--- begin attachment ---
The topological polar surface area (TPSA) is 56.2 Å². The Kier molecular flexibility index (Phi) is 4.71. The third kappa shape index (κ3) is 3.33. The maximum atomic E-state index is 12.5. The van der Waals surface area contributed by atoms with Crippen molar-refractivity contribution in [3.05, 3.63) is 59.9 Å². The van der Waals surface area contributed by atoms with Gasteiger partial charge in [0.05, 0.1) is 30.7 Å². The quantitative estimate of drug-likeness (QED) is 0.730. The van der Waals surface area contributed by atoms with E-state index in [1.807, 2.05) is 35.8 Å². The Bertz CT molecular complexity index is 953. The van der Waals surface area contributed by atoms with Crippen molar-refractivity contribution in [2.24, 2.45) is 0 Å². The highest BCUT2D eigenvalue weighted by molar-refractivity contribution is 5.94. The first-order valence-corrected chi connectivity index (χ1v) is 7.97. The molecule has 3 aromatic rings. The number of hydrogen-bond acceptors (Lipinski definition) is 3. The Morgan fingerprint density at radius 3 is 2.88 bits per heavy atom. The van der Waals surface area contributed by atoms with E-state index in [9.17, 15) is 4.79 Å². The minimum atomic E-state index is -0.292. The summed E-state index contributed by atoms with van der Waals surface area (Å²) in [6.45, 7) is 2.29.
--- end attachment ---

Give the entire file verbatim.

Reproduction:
The topological polar surface area (TPSA) is 56.2 Å². The Kier molecular flexibility index (Phi) is 4.71. The third kappa shape index (κ3) is 3.33. The maximum atomic E-state index is 12.5. The van der Waals surface area contributed by atoms with Crippen molar-refractivity contribution in [3.05, 3.63) is 59.9 Å². The van der Waals surface area contributed by atoms with Gasteiger partial charge in [0.05, 0.1) is 30.7 Å². The quantitative estimate of drug-likeness (QED) is 0.730. The van der Waals surface area contributed by atoms with E-state index in [1.807, 2.05) is 35.8 Å². The Bertz CT molecular complexity index is 953. The van der Waals surface area contributed by atoms with Crippen molar-refractivity contribution in [2.24, 2.45) is 0 Å². The highest BCUT2D eigenvalue weighted by molar-refractivity contribution is 5.94. The first-order valence-corrected chi connectivity index (χ1v) is 7.97. The molecule has 3 aromatic rings. The number of hydrogen-bond acceptors (Lipinski definition) is 3. The Morgan fingerprint density at radius 3 is 2.88 bits per heavy atom. The van der Waals surface area contributed by atoms with E-state index in [9.17, 15) is 4.79 Å². The minimum atomic E-state index is -0.292. The summed E-state index contributed by atoms with van der Waals surface area (Å²) in [6.45, 7) is 2.29.